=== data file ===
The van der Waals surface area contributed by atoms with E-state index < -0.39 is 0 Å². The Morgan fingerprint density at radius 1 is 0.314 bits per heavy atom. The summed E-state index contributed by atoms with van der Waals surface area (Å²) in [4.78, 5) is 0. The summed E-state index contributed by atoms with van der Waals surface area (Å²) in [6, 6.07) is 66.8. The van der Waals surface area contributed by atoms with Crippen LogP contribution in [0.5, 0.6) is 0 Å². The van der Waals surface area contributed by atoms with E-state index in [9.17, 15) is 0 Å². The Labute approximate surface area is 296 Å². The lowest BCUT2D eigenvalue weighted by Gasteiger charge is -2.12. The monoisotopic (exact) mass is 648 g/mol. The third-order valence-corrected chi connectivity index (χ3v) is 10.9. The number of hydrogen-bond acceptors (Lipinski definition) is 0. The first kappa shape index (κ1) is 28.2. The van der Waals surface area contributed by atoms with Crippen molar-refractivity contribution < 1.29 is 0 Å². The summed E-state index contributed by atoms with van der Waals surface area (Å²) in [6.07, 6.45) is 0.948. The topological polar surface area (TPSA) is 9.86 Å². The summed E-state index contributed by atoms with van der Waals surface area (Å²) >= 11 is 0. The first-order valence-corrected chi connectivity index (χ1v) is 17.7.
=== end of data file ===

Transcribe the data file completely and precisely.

The van der Waals surface area contributed by atoms with E-state index < -0.39 is 0 Å². The Morgan fingerprint density at radius 1 is 0.314 bits per heavy atom. The summed E-state index contributed by atoms with van der Waals surface area (Å²) in [4.78, 5) is 0. The summed E-state index contributed by atoms with van der Waals surface area (Å²) in [6, 6.07) is 66.8. The van der Waals surface area contributed by atoms with Crippen LogP contribution in [0.5, 0.6) is 0 Å². The van der Waals surface area contributed by atoms with E-state index in [9.17, 15) is 0 Å². The Labute approximate surface area is 296 Å². The lowest BCUT2D eigenvalue weighted by Gasteiger charge is -2.12. The monoisotopic (exact) mass is 648 g/mol. The third-order valence-corrected chi connectivity index (χ3v) is 10.9. The number of hydrogen-bond acceptors (Lipinski definition) is 0. The first kappa shape index (κ1) is 28.2. The van der Waals surface area contributed by atoms with Crippen molar-refractivity contribution < 1.29 is 0 Å². The summed E-state index contributed by atoms with van der Waals surface area (Å²) in [6.07, 6.45) is 0.948. The topological polar surface area (TPSA) is 9.86 Å². The summed E-state index contributed by atoms with van der Waals surface area (Å²) >= 11 is 0. The first-order valence-corrected chi connectivity index (χ1v) is 17.7.